TV Series Review
It's a drag to be a nurse at Mercy Hospital. Madness and mayhem follow these people around like shadows. Even to their favorite corner coffee shop. Can't a girl get a morning cuppa joe without car crash victims needing her help? Name any horrifying accident or crime and it's probably happened to some hapless bystander right around the time a Mercy nurse shows up.
To cope with such stress, nurses turn to significant others. But let me rephrase that: They turn to others' significant others. Because if you're tired of your partner, just cheat! The steamy, intoxicating chemicals of new romance will wash every problem away. And if they don't, well, then there's always binge drinking to fill the void. At the end of a long, violent, make out session-filled day, the corner dive awaits each Mercy staffer.
Did I say violent? There's enough blood here to rival R-rated movies. Gunshot wounds and murders. Burglaries. And crazed ER patients making kindling of waiting room furniture and security guards alike.
It's all in a day's work, apparently, in Jersey City.
Within these negatives, of course, lurk a few positives. These nurses have grit. Veronica, a patient favorite, did a stint in Iraq and risks her life to save others. Sonia also tenderly cares for her charges, standing with them during the most challenging moments of their lives. Chloe grieves when she loses someone on her rounds. And these three friends have each other's backs when things get tough professionally or romantically—which they always do.
Which brings me back to part of the reason they always do. The male doctors at Mercy seem too distracted and self-important to care much about patients or nurses. Is that because they're just arrogant jerks? Or might it have something to do with the fact that it's the female nurses who really rule the roost? The doctors supposedly have the training and the responsibility, but the nurses—especially Veronica—seem to know far more and end up calling most of the shots.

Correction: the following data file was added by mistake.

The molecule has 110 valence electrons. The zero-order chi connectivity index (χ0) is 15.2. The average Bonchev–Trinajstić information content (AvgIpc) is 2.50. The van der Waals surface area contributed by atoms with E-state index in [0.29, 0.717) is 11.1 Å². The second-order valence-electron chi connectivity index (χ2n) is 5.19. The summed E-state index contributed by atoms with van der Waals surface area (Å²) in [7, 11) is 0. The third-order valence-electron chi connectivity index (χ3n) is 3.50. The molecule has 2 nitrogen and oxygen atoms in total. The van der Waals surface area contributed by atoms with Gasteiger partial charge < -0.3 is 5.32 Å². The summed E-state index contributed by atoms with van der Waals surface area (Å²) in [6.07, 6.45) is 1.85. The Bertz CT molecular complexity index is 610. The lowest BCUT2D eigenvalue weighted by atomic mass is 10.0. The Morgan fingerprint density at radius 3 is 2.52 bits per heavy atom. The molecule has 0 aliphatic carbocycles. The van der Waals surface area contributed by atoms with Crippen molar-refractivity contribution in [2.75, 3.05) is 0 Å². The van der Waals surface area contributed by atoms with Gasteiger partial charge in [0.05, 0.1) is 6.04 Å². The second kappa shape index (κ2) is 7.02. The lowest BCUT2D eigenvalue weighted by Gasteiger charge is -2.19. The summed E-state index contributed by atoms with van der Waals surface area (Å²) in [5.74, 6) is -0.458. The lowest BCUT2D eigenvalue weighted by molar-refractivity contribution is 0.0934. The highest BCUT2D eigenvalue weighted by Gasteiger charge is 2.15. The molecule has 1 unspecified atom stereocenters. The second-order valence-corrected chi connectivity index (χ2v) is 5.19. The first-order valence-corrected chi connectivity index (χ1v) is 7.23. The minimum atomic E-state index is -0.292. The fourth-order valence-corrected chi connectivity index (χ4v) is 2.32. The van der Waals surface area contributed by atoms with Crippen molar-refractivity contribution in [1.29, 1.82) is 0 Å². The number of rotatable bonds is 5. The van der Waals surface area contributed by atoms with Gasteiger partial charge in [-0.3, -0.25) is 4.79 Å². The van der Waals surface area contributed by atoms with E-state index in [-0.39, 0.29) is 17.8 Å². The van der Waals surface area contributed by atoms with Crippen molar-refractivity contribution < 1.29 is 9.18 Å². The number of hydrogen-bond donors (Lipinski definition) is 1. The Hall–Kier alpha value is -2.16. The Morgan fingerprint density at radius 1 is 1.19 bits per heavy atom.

And I can only begin to hint at the damage these characters' dissatisfaction with "average" does. An example: Sonia whines, "I'm living with this really great guy, and it's like, 'Game over.' We're gonna get married, have a bunch of babies, live on a cop and nurse's salary for the rest of our lives, shopping at Costco, taking vacations at the shore, and then, finally, after 30 years, pay off the mortgage! Hooray!"
When did middle class domesticity become such a heinous fate? And when did TV medical dramas turn into such salacious soap operas? Oh yeah. About 16 years ago.
Crude or Profane Language
Drug and Alcohol Content
Other Negative Elements
Other Belief Systems
Readability Age Range
Taylor Schilling as Nurse Veronica Callahan; Michelle Trachtenberg as Nurse Chloe Payne; Jaime Lee Kirchner as Nurse Sonia Jimenez, Guillermo Diaz as Nurse Angel Garcia, Diego Klattenhoff as Mike Callahan, James Tupper as Dr. Chris Sands, James Le Gros as Dr. Dan Harris, James Van Der Beek as Dr. Joe Briggs, K.K. Moggie as Dr. Gillian Talbot